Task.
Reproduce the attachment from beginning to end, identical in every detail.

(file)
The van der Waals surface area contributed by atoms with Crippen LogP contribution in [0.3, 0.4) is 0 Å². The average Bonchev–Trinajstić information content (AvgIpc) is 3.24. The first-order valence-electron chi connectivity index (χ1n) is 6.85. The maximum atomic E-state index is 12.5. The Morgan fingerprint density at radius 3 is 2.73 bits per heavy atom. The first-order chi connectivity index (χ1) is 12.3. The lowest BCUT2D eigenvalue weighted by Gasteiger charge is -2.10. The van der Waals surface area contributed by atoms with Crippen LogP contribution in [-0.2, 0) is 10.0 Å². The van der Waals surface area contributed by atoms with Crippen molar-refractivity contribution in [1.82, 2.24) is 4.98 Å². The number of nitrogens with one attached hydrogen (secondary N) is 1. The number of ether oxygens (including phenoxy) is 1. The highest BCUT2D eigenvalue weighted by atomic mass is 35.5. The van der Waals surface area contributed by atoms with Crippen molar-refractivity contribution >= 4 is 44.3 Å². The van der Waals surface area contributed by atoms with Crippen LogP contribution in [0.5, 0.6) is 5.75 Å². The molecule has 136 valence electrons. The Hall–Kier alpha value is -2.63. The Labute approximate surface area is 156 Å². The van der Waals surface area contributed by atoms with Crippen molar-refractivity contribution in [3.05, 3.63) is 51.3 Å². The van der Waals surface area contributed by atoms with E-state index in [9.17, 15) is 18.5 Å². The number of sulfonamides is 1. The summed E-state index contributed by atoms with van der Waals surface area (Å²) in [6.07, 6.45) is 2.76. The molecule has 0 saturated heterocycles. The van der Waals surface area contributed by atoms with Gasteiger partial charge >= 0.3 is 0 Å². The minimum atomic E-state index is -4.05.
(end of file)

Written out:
The van der Waals surface area contributed by atoms with Crippen LogP contribution in [0.3, 0.4) is 0 Å². The average Bonchev–Trinajstić information content (AvgIpc) is 3.24. The first-order valence-electron chi connectivity index (χ1n) is 6.85. The maximum atomic E-state index is 12.5. The Morgan fingerprint density at radius 3 is 2.73 bits per heavy atom. The first-order chi connectivity index (χ1) is 12.3. The lowest BCUT2D eigenvalue weighted by Gasteiger charge is -2.10. The van der Waals surface area contributed by atoms with Crippen LogP contribution in [-0.2, 0) is 10.0 Å². The van der Waals surface area contributed by atoms with Crippen molar-refractivity contribution in [1.82, 2.24) is 4.98 Å². The number of nitrogens with one attached hydrogen (secondary N) is 1. The number of ether oxygens (including phenoxy) is 1. The highest BCUT2D eigenvalue weighted by atomic mass is 35.5. The van der Waals surface area contributed by atoms with Crippen molar-refractivity contribution >= 4 is 44.3 Å². The van der Waals surface area contributed by atoms with Crippen LogP contribution in [0.5, 0.6) is 5.75 Å². The molecule has 136 valence electrons. The Hall–Kier alpha value is -2.63. The Labute approximate surface area is 156 Å². The van der Waals surface area contributed by atoms with Crippen molar-refractivity contribution in [3.05, 3.63) is 51.3 Å². The van der Waals surface area contributed by atoms with E-state index in [9.17, 15) is 18.5 Å². The number of sulfonamides is 1. The summed E-state index contributed by atoms with van der Waals surface area (Å²) in [6.07, 6.45) is 2.76. The molecule has 0 saturated heterocycles. The van der Waals surface area contributed by atoms with Gasteiger partial charge >= 0.3 is 0 Å². The minimum atomic E-state index is -4.05.